However, that’s what appears to have prompted the lenders to “accelerate the repayment" of the entire loan. Byju’s has challenged this “acceleration".

What's Byju's defence?

The company has not commented on whether it thinks it has defaulted on the loan. A Byju’s spokesperson simply said the company has been "constrained from releasing payment for reasons set out in the press release".

These reasons include “the unlawful acceleration of the loan on the basis of alleged technical defaults, failure on the part of the loan agent to provide the interest invoice and calculation, and refusal to provide a list of lenders and their holdings to undertake KYC as per applicable law," Byju's said. It added that it has told the lenders in writing "that interest payment would be made provided that the acceleration and Delaware litigation are withdrawn".

Byju’s also appeared to suggest in its defence that the lenders were in breach of the loan agreement because they failed to identify themselves for the purposes of KYC. This could be critical in the context of the company’s allegations against Redwood.

What has the company alleged? 

Byju’s said that Redwood Capital Management and other lenders engaged in ‘predatory tactics’. It said it moved to “disqualify Redwood, who contrary to the terms of TLB, purchased a significant portion of the loan while primarily trading in distressed debt". The loan agreement signed in November 2021 allows Byju’s to opt out of taking money from specific lenders, such as its competitors.

However, it has said Redwood “consistently increased its exposure by acquiring a sizeable stake in the TLB with the intent of making windfall gains" while also participating in a smear campaign against Byju’s. It said on one hand the loan agent refused to provide the identities of the TLB lenders to Byju’s.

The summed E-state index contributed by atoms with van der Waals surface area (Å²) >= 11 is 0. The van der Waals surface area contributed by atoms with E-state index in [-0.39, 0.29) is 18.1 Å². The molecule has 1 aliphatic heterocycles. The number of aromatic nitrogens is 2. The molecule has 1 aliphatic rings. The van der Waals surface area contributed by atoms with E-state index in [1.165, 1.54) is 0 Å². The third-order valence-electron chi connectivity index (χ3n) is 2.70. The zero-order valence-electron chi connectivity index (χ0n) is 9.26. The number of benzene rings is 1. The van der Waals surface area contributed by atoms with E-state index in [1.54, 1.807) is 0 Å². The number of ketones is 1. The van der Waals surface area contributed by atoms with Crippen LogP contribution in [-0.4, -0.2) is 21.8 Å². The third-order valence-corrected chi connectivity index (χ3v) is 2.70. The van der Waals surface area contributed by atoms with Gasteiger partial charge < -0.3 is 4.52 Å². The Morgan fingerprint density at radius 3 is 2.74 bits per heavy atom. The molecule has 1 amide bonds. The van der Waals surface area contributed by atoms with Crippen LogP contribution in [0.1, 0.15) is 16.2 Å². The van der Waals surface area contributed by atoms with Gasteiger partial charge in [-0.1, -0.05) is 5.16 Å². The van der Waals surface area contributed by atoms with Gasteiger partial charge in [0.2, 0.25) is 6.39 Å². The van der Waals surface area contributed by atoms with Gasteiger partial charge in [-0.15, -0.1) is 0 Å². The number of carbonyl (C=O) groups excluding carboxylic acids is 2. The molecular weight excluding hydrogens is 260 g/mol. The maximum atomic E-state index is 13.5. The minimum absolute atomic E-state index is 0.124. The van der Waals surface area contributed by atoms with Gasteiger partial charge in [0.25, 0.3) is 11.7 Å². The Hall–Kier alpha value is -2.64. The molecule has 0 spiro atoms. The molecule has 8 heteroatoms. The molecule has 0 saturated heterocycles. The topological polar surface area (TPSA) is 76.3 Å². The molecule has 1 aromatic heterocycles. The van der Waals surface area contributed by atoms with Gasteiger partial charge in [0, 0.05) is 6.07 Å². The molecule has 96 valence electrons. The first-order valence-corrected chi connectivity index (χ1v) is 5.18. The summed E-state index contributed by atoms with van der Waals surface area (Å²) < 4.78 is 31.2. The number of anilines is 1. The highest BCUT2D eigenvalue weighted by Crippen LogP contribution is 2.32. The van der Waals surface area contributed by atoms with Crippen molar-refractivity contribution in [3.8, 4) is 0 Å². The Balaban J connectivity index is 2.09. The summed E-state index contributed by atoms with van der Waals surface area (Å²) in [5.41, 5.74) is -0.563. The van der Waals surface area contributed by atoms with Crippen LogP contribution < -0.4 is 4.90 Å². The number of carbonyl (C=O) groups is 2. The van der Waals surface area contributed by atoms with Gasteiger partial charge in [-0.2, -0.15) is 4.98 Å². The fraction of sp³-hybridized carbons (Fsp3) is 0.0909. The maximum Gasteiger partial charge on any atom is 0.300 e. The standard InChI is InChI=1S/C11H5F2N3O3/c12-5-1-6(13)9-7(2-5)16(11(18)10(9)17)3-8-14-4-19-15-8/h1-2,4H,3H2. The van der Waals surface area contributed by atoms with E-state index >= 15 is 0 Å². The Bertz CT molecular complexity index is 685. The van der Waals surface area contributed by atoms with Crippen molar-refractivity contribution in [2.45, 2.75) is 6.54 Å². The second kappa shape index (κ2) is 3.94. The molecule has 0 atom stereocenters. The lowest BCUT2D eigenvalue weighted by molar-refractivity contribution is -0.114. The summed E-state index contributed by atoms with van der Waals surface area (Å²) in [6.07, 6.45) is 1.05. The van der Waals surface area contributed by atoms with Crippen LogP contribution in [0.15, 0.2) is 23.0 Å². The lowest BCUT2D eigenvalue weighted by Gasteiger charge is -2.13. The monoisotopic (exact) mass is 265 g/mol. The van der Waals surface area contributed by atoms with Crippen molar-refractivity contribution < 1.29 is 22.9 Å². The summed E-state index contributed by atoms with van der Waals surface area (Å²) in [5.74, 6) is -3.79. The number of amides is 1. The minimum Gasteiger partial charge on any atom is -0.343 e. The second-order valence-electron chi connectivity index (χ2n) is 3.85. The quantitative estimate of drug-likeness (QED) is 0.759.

“The TLB lenders’ agent has even refused to provide identities of the TLB lenders to Byju’s – something Byju’s is entitled to under the TLB. Additionally, the TLB lenders have consistently taken measures to smear Byju’s reputation. At the same time, Redwood – a lender known to primarily trade in distressed debt – consistently increased its exposure by acquiring a sizeable stake in the TLB with the intent of making windfall gains," a Byju’s spokesperson said.

Redwood Capital Management executives were not immediately available for comment on Tuesday afternoon.

What’s the potential fallout from all this?

Byju’s decision to escalate its fight with the lenders comes amid talks of a potential $700 million equity fundraise by the company. It also raised a structured loan of around $250 million from Davidson Kempner in May, agreeing to repay the money with the proceeds of an initial public offering by its subsidiary, Aakash Educational Services.

Byju’s said it looks forward to resolving the issue quickly and "that this disagreement with the lenders does not pose any significant impact on its operations".

The public spat, however, has caused jitters in India’s startup ecosystem. Reacting to Byju’s default on social media, Ronnie Screwvala, founder of higher-education platform Upgrad, said the episode was “sullying India’s name as a great investment destination". He added, “Wonder what [Byju’s] erstwhile board thinks of their fiduciary duties."